Playing under a two-way contract means that Robinson is expected to spend most of the season with the Heat’s G League affiliate, the Sioux Falls Skyforce.
Two-way contracts were introduced in the collective-bargaining agreement that took effect last offseason. These players don’t count against the salary cap and can’t be poached by another team, as they can spend up to 45 days with their NBA teams and the rest of the time must be spent with the NBA team’s developmental affiliate.
If you weren’t able to ask a question this time, send your questions for future mailbags via Twitter (@Anthony_Chiang and @tomdangelo44). You can also email me at email@example.com.
@adrianw743: What’s a fair offer for Jimmy Butler?
Anthony Chiang:It all depends on whether Jimmy Butler would commit long-term to the Heat. This is very much like the Kawhi Leonard situation. According to a recent report from the Chicago Sun-Times’ Joe Cowley, Butler is “frustrated with the nonchalant attitudes of younger teammates — specifically Karl-Anthony Towns” and does not intend to sign an extension with the Timberwolves. Like Leonard, Butler can become a free agent next summer and leave to another team if Minnesota hasn’t traded him by then. But it’s important to note that the Timberwolves would have to be convinced there’s no way they can repair the relationship before turning to trade possibilities. A trade is probably the last resort at this point. Anyway, if Butler does give the Heat a long-term commitment, everything should be on the table to make a deal work. The Tom Thibodeau-led Timberwolves would probably want a defensive minded replacement for Butler, and Josh Richardson fits that mold perfectly. But in order to make salary matching work, Miami would need to include more than that in the trade.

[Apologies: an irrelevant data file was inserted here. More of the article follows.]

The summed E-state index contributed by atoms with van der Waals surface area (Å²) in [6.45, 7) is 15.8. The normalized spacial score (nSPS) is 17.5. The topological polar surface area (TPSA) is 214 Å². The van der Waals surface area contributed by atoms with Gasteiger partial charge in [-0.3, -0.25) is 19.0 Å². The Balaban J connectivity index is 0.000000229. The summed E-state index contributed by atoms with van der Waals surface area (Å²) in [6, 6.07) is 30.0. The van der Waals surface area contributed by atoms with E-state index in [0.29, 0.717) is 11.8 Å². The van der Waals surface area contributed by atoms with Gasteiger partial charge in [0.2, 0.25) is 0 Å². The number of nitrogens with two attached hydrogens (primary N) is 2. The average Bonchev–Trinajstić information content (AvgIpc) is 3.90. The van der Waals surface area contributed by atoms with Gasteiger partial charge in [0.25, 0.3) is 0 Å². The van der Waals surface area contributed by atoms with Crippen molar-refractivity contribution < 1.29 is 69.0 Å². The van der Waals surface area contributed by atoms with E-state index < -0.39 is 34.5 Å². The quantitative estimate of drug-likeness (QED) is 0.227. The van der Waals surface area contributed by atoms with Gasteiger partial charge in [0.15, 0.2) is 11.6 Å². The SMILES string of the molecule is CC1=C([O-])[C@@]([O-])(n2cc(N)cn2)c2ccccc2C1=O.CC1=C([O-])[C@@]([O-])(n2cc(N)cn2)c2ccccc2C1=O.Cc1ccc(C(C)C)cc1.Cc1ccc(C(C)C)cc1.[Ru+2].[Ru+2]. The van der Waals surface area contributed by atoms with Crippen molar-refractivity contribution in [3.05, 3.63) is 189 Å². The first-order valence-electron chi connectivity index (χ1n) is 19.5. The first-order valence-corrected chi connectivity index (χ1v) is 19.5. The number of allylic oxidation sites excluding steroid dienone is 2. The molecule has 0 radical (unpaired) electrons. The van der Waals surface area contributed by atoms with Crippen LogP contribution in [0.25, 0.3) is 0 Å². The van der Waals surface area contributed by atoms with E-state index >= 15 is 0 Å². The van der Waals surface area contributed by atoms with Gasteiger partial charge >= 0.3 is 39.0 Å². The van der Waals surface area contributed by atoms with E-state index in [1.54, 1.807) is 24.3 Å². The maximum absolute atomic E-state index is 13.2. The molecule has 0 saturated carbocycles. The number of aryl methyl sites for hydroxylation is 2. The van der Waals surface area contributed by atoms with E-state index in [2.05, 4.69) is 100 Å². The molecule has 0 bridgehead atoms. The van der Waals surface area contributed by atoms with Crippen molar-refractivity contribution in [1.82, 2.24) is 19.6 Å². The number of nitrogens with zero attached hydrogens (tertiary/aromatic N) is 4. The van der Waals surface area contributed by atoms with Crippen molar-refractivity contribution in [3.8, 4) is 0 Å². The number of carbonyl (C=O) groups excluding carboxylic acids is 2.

If Butler does not want to give the Heat a long-term commitment, trading away part of the young core for one season of Butler makes little sense … unless the Heat are willing to bet on themselves in getting him to stay similar to what Oklahoma City accomplished with Paul George. Is that a risk Miami is willing to take? If the Leonard situation is any indication, no. But you have to wonder, what do the Heat really have to lose by taking this risk? Yes, a part of their young core. But worst case scenario, Butler leaves after one season and all of a sudden Miami has cap space to work with. As Oklahoma City general manager Sam Presti (or A Tribe Called Quest) once said, “Scared money don’t make none.”
@iebrahim81: What’s the buzz around re-signing Winslow? We have two seasons left of him before he becomes a RFA.
Anthony Chiang: Actually, the Heat have one season left before Justise Winslow becomes a restricted free agent. If Miami does not extend Winslow’s contract between now and the 2018-19 regular-season opener, he will become a restricted free agent next summer. What will Winslow be looking for in a new deal? Well, Utah’s Dante Exum just agreed to a 3-year, $33 million contract extension. That’s probably close to what it will take to extend Winslow. The problem is the Heat already have $118 million committed to nine players for the 2019-20 season, and the salary cap is projected at $109 million. That means Miami is already capped out, which leaves little room to extend Winslow if other salary can’t be shed.
MIAMI — The Heat entered the offseason with a lot of questions surrounding their roster and very little financial flexibility to make significant changes.
Excluding cap holds, the Heat have 11 players under contract for 2018-19 who are due about $120 million. That puts Miami way above the $101.9 million salary cap and very close to the $123.7 million luxury tax line.
Unable to sign players into space because the Heat are capped out, they will have to rely on exceptions, minimum contracts, the power of Bird rights or even trades to fill out their roster.